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Valley gets wings

Valley gets wings
What would happen if you are tied with some strings attached to a parachute and asked to jump off an 8,000 feet height? Goosebumps are expected. But once you take off, life looks different and  beautiful. Gliding down a lush green valley is an experience beyond imagination. It becomes mesmerising if you are at Bir Billing valley in Himachal Pradesh’s Kangra district. Paragliding is not just a fun-filling adventure, it’s a competitive sport and thanks to the 2015 Paragliding World Cup (PWC) at Bir-Billing for making India acquainted with the fact that it has a competitive side too. Over 150 pilots from as many as 31 countries thronged the sky and made people watch their aerobatics during a week-long tournament (Oct 23-31). The Paragliding Association of India (PAI) and Billing Paragliding Association (BPA) ran from pillar to post to bring the PWC to India, which can be largely attributed to the successful hosting of the pre-World Cup two years back in 2013.

Government at unprecedented speed: The otherwise nondescript Bir area has gone through a massive makeover for the event. From decking up Bir, Billing and its adjoining areas of Palampur and Baijnath to freshly laid out roads, towers for better mobile signals, ATM vans, more options to stay, the local administration with the help of state government showed an unprecedented speed and will power to make it a world cup event. Tourists were also seen visiting the popular McLeod Ganj area in Dharamsala, which is just a two-hour drive from Bir. Popular tourist destinations like the ancient Shiva temple in Baijnath and the Sobha Singh Art Gallery in Andreta also witnessed a rise in visitors.

The quietness of the villages of Bir and Billing in the Kangra valley architectured by God waited for this buzz since 1990, when all it had was the Chachu Chai tea stall, the famous Sherabling monastery, handful of villagers living in shacks and a few foreign enthusiasts who recognised it as a perfect paragliding site. Everything has grown in the years gone by – reaching this date when Bir-billing is now the second-best paragliding site in the world, after Italy. To back that claim, the PAI, BPA and the Airports Authority of India (AAI) did their bit to help the event leave a mark and become launchpad for the sport in India.

Not just paragliding now: After the picturesque Bir Billing has made its name for world class paragliding, foundation stone of National Institute of Paragliding has also been laid during the event last week. A Rs 9 crore amount has been sanctioned initially. The Institute would be first of its kind in the country in the public sector.  Having gauged the craze and future prospects the state government is now also mulling an 18-hole golf course  and an artificial lake here. Presiding over the closing ceremony of the week-long event, Chief Minister Virbhadra Singh said Bir Billing was one of the world's best paragliding site and more pilots should participate in this event in future. “The state government will consider creating artificial lake which will help increase tourist attraction to Billing,” minister for urban development and president of the Billing Paragliding Association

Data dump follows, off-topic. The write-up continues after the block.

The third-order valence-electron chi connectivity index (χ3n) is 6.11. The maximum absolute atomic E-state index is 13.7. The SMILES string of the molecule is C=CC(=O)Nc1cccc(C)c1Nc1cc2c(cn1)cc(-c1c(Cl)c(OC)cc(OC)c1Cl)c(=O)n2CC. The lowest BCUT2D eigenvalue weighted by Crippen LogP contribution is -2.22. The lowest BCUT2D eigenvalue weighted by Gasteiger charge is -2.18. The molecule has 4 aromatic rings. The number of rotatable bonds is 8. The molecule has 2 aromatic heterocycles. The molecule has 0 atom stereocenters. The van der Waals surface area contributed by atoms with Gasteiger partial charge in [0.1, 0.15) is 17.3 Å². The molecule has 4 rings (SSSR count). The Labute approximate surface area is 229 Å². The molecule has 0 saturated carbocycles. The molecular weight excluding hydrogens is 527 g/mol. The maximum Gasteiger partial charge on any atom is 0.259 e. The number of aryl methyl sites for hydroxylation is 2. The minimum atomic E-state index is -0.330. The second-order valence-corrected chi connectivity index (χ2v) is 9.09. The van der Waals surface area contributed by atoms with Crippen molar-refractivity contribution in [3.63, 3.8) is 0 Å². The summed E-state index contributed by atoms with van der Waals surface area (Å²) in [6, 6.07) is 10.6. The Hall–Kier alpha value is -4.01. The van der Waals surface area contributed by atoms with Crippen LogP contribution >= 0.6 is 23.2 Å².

Sudhir Sharma said.

Interview:
Swiss pilot, Michael Kuffer finished as winner in the Paragliding World Cup and the 26-year-old says Bir is going to become world’s best site for the sport. Excerpts: 

How was your experience?
It’s was an amazing experience to be in India and Billing. First time ever I came to this country and I am amazed to see the well-oraganised event full of local spectators. Though we faced some weather problems in the beginning but later on it went well and we reached here at the end.

When did you take the game up?
Ten years back I started playing this game and for last six years I have been professionally taking part in paragliding competitions. I am also a business student and as a profession I also work as tandem pilot in Switzerland and I fly around with people; a lot of them from India too (laughs).

Where do you rank Bir-Billing as paragliding site?
For sure, it’s one of the best sites in the world. I flew in South America, Columbia and Mexico a lot and I must say Bir did not disappoint me at all.

Which are the main areas where this place needs to improve?
I think this place is blessed with natural beauty and an ideal place for this sport. All I want to suggest is just improve transport system from Delhi to Bir. I personally faced unavailability of Internet as all big hotels were booked and we were in a small one.

What’s unique about this site?
I think it has the capacity to fetch paragliders from all over the world. As I’m from Switzerland’s Alps region where during spring season, it rains five days a week, we look for Bir-Billing like destinations where from September to December weather conditions are favourable and that’s how this place can become one of the favourite sites.

Paragliding is not a popular sport, what more is required to make it popular?
I think paragliding is popular in many parts of the world; it’s the Paragliding world cup which is not popular yet. Only events like these where media, spectators and more aspiring flyers can understand the sport and adopt it and make the sport more famous.

It’s not a TV friendly game. Does this worry you?
I think with more technological advancements, it will become a spectators’ friendly sport. In countries like mine, people watch it in great numbers. TV coverage has its limitations, so we need to 
understand that. 
Parveen  K Dogra

Parveen K Dogra

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